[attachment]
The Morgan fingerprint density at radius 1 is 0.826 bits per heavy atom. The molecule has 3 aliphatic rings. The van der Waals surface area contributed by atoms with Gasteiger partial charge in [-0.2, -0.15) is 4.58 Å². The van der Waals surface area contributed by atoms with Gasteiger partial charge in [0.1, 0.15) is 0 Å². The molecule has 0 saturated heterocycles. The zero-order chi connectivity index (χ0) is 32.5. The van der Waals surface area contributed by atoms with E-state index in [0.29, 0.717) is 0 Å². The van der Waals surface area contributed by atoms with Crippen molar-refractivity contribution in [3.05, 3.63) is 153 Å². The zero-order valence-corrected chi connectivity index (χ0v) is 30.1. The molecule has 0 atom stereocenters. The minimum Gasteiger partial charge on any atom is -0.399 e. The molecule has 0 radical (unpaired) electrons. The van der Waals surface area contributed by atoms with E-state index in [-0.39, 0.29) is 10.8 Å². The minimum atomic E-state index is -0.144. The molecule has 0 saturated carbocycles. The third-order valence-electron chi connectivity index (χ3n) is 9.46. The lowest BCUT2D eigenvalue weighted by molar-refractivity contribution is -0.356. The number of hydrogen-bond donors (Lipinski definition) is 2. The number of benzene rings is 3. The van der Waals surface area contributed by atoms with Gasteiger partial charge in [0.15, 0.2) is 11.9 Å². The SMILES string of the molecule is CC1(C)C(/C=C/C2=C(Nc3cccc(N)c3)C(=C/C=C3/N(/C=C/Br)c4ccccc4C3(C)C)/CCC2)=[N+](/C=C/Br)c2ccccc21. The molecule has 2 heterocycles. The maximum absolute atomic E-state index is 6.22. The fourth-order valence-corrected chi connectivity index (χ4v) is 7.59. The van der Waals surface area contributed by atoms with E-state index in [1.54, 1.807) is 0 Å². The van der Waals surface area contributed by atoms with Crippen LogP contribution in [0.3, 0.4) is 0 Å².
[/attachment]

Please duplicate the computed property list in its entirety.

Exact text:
The Morgan fingerprint density at radius 1 is 0.826 bits per heavy atom. The molecule has 3 aliphatic rings. The van der Waals surface area contributed by atoms with Gasteiger partial charge in [-0.2, -0.15) is 4.58 Å². The van der Waals surface area contributed by atoms with Gasteiger partial charge in [0.1, 0.15) is 0 Å². The molecule has 0 saturated heterocycles. The zero-order chi connectivity index (χ0) is 32.5. The van der Waals surface area contributed by atoms with E-state index in [0.29, 0.717) is 0 Å². The van der Waals surface area contributed by atoms with Crippen molar-refractivity contribution in [3.05, 3.63) is 153 Å². The zero-order valence-corrected chi connectivity index (χ0v) is 30.1. The molecule has 0 atom stereocenters. The minimum Gasteiger partial charge on any atom is -0.399 e. The molecule has 0 radical (unpaired) electrons. The van der Waals surface area contributed by atoms with E-state index in [-0.39, 0.29) is 10.8 Å². The minimum atomic E-state index is -0.144. The molecule has 0 saturated carbocycles. The third-order valence-electron chi connectivity index (χ3n) is 9.46. The lowest BCUT2D eigenvalue weighted by molar-refractivity contribution is -0.356. The number of hydrogen-bond donors (Lipinski definition) is 2. The number of benzene rings is 3. The van der Waals surface area contributed by atoms with Gasteiger partial charge in [0.15, 0.2) is 11.9 Å². The SMILES string of the molecule is CC1(C)C(/C=C/C2=C(Nc3cccc(N)c3)C(=C/C=C3/N(/C=C/Br)c4ccccc4C3(C)C)/CCC2)=[N+](/C=C/Br)c2ccccc21. The molecule has 2 heterocycles. The maximum absolute atomic E-state index is 6.22. The fourth-order valence-corrected chi connectivity index (χ4v) is 7.59. The van der Waals surface area contributed by atoms with E-state index in [1.54, 1.807) is 0 Å². The van der Waals surface area contributed by atoms with Crippen LogP contribution in [0.3, 0.4) is 0 Å².